Let Him Who Is Without Wealth Cast The First Stone

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There is a growing movement of anger towards the wealthy. No one has been more openly vilified in recent memory than “the 1%.”

The 1% are evil, we are told. They have made their money on the backs of the less fortunate.

As Fred Smith wrote in in his latest post, “The new one percent are nameless, faceless, and colorless shadowy figures who live in guarded enclaves or a place named Wall Street.”

Smith points to French economist, Thomas Piketty, who claims, “we are entering a time not unlike the French Revolution when the masses took to the streets not in protest but in bloody revenge for being duped, used and abandoned.”

According to Piketty, there is a just war on the horizon. A war waged on the elusive wealthy who have earned what’s coming to them.

I have just one question for Smith and Piketty.

Which 1%?

I have been astounded that the conversation never gets this far.

Truly. Astounded. Think about this…

Nearly 100% of the people who pontificate about “the evil 1%” don’t realize that they themselves are in the global 1%.

To earn a ranking in the global 1%, you have to earn an annual income of $34,000. Work a minimum wage job in America for 15 hours a week, and even that gets you into the global 20%. My TEDx Talk goes into these numbers in more detail.

Relatively speaking, ranking in the global 1% is a life of opulent luxury. It’s a level of status and access to opportunity that outweighs 99% of humans on the planet and 99.99% of all humans that have ever existed.

However, those living in the global 1% have managed to blind themselves to the billions of people that they themselves outrank.

It’s A Fair Comparison

Many will read the previous section and claim, “it’s not a fair comparison!”

The argument will go something like this: “I might make $50,000 a year, but I’m drowning in debt and living in a city that’s so expensive that I can barely afford rent.”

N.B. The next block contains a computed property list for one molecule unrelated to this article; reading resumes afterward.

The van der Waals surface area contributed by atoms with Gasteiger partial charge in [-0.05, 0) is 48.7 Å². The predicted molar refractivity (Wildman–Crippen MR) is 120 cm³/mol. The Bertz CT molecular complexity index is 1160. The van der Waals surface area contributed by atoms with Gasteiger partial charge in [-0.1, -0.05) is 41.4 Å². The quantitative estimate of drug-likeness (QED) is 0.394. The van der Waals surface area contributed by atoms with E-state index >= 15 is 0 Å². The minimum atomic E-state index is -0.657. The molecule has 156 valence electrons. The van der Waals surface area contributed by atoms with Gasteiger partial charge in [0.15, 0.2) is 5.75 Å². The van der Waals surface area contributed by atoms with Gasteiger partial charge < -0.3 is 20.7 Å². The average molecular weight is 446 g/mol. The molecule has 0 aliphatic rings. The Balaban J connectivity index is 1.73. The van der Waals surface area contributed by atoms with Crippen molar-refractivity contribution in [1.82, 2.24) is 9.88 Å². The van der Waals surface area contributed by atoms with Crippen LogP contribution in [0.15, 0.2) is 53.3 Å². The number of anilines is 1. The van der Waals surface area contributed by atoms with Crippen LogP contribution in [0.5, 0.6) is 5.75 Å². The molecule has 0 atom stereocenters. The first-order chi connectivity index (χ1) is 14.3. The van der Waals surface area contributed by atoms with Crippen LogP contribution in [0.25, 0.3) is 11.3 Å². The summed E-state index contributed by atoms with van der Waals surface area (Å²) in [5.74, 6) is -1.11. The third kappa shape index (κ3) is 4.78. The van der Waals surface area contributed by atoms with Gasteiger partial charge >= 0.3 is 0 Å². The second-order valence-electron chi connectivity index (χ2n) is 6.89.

I’m genuinely sorry to hear that. I’m not personally in that situation but I’m sure it must be hard.

With that said, I have two questions for you.

(1) The first question is: do you have electricity, running water and internet access? If so, consider these stats about people who are alive, on our planet, right now:

  • 1 billion people don’t have electricity
  • 2 billion people don’t have running water
  • 4 billion people don’t have internet access

(2) The second question is: do you have a way out of your situation? Almost everyone reading this can answer “yes.” It might take 1, 2 or 10 years but there is hope for you.

You might think it’s unfair that those living in the “American 1%” get to ride around in yachts and throw extravagant parties while you’re working at a soulless job.

But your basic needs are met and you have hope for a brighter future. How fair is that?

Let’s Drive The Point Home

I started an organization called DonorSee that serves people living in the poorest half of the world. Every single day I see stories of people living unimaginably difficult lives. This is just one of those stories.

This is Mama Ahmad from Tanzania. Her daughter died in childbirth leaving her to take care of 10 kids on her own. In order to provide for them, she spends every day breaking rocks with a small hammer so she can sell them to house builders in her village.

Mama Ahmad spent yesterday breaking rocks. She is breaking rocks today. And she will be breaking rocks tomorrow.

But let’s be clear about one thing.

You may find the life of this woman shocking. You might think it’s unfair that one lady has to carry such a heavy burden. But don’t lose sight of this: Mama Ahmad’s life is what’s normal on our planet. For the poorest half of the world, her life looks common.

It’s only us in the global 1% who can’t stand the thought of her life. Most people on earth don’t know anything but it.

What Now?

So while Mama Ahmad is spending her days breaking rocks, us in the global 1% have some thinking to do.

Will we spend our lives focusing on the small sliver of humans that have more than us? Or, will we devote our personal time and energy to serving the billions who have less than us?

Put another way: will we continue to cast stones while others are breaking them just to survive?